Several ‘SportsBay’ pirate streaming sites darken following US lawsuit * TorrentFreak
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Several major live streaming sites sued by DISH Network for violating DMCA anti-circumvention provisions have turned dark. SportsBay, the largest of the quartet, had around nine million visitors a month, but a Texas court order requiring third parties to turn over its operator details may have sounded the alarm bells.
Most pirate IPTV online services today work by accessing official broadcasts and streams, capturing them with dedicated equipment, and then rebroadcasting the video to the public from dedicated servers.
However, an American lawsuit filed at the end of July shows that this is not the only way.
DISH sues ‘SportsBay’ sites
In an interesting lawsuit filed in Texas court, DISH claimed that four sites doing business as SportsBay.org, SportsBay.tv, Live-NBA.stream and Freefeds.com had sports broadcasts, including the Olympics. , NBA games, NFL games, cricket and motorsports, we get its content using a different method.
According to DISH, the operators of the SportsBay site are able to bypass the DRM technologies deployed by the streaming system of the subsidiary Sling TV in order to provide their users with free Sling programming, directly from Sling’s servers.
DISH has explained in detail how the operation works while alleging willful violations of the DMCA’s anti-circumvention provisions for which it deserves compensation.
DISH requests subpoenas to identify defendants
A few days after the complaint was filed, DISH informed the court that the defendants were using numerous third-party service providers to promote, manage and operate their SportsBay sites. These include Namecheap and WhoisGuard domain registrar, Tucows, Cloudflare, Digital Ocean, Google, Facebook, and Twitter.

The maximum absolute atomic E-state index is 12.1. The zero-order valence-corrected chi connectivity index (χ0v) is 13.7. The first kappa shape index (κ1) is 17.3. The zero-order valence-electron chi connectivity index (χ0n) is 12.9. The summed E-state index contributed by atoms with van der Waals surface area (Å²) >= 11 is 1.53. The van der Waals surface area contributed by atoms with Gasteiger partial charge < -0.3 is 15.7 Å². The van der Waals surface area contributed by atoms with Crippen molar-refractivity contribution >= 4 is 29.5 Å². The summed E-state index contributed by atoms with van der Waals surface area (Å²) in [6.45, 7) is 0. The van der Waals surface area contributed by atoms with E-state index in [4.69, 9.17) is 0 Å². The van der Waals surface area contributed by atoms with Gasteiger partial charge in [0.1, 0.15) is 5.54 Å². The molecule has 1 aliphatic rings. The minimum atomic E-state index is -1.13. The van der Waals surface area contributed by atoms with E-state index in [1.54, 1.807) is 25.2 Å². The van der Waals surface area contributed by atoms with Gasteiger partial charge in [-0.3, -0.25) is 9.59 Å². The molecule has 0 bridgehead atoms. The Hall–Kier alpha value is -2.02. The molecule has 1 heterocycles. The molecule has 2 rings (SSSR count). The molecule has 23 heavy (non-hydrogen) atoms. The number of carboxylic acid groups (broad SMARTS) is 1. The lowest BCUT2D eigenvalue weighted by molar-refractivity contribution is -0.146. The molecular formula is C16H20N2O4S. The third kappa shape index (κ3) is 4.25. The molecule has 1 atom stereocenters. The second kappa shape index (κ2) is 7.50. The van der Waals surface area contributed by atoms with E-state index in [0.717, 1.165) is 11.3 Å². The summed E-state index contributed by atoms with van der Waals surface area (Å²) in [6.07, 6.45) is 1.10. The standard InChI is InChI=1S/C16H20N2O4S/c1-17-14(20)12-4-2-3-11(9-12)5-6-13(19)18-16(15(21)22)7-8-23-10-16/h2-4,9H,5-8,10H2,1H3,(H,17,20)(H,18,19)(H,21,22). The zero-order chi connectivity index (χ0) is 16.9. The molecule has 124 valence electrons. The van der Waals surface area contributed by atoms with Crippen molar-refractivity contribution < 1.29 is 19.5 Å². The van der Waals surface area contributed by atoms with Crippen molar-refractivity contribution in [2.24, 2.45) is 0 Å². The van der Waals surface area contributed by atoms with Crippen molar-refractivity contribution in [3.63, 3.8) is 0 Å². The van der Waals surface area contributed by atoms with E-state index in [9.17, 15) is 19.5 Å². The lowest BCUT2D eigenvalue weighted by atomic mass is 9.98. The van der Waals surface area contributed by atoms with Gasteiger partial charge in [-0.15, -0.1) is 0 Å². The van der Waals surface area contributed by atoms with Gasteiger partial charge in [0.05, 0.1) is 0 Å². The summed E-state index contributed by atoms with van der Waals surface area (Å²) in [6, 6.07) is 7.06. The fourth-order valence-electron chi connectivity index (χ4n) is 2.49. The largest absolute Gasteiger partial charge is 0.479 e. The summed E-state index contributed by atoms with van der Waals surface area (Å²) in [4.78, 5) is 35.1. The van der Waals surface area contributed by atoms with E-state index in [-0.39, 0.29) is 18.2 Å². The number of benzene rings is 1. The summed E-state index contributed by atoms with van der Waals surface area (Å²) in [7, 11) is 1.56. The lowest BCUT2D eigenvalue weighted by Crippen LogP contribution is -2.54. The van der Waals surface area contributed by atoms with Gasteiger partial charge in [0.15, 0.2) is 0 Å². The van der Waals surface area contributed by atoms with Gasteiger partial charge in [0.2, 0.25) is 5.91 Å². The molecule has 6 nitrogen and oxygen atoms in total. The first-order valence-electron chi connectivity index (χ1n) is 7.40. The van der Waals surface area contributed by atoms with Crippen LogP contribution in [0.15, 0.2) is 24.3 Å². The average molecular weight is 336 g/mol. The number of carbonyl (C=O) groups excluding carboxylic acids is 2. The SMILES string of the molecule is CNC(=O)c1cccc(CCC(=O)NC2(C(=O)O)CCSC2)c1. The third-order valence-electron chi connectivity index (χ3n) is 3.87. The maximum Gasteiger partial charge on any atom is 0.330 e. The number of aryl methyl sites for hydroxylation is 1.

Since the identity of the operators of the SportsBay sites is unknown to DISH, the company has requested permission to subpoena these companies to find out their true identities.
“These service providers are believed to have information that identifies the defendants – those who are responsible for operating the Sportsbay websites, circumventing and providing technologies and services which bypass the security measures employed by Sling and provide DISH’s copyrighted television programming to Sportsbay users without permission – and therefore are the intended recipients of the plaintiffs’ subpoenas, âDISH told the court.
Court grants expedited discovery
In an order issued earlier this month, South Texas District Court Judge Charles Eskridge granted DISH’s request to serve subpoenas on third-party service providers to obtain the identity of the operators of the SportsBay sites. The order also allowed DISH to serve subpoenas on other suppliers not listed in its earlier discovery motion.
According to a progress report filed this week, DISH reports that it filed seven subpoenas to the defendants’ service providers in early September, looking for relevant documents identifying the operators of SportsBay. At the time of writing, “most” third-party companies have yet to respond to DISH subpoenas.
This means that DISH still does not know the names of the defendants, that they necessarily have not been served and that none have responded to the complaint filed this summer. At this point, DISH hopes to be able to amend its complaint with real names shortly, but will likely have to file a time extension request in order to properly serve the defendants.
In the meantime, however, the SportsBay sites have disappeared.
All four sites go dark, millions of users are dry
It is not clear if the downtime on the four âSportsBayâ platforms is directly related to the DISH lawsuit, but it is certainly possible that the significance of the DISH subpoenas has caused some level of concern on pirate sites.
There can also be some kind of unexpected technical issue, but it seems less likely as other sites that appear to be using the same underlying infrastructure seem to be functioning normally.
In any event, the sudden demise means that a large number of SportsBay users are now faced with the prospect of finding an alternative. There is certainly no shortage of replacements, but with around nine million monthly visits, it is safe to say that some disruption can be felt in live sports streaming, at least for a short time.
DISH’s pre-application, court order and DISH progress report can be viewed here (1,2,3) pdf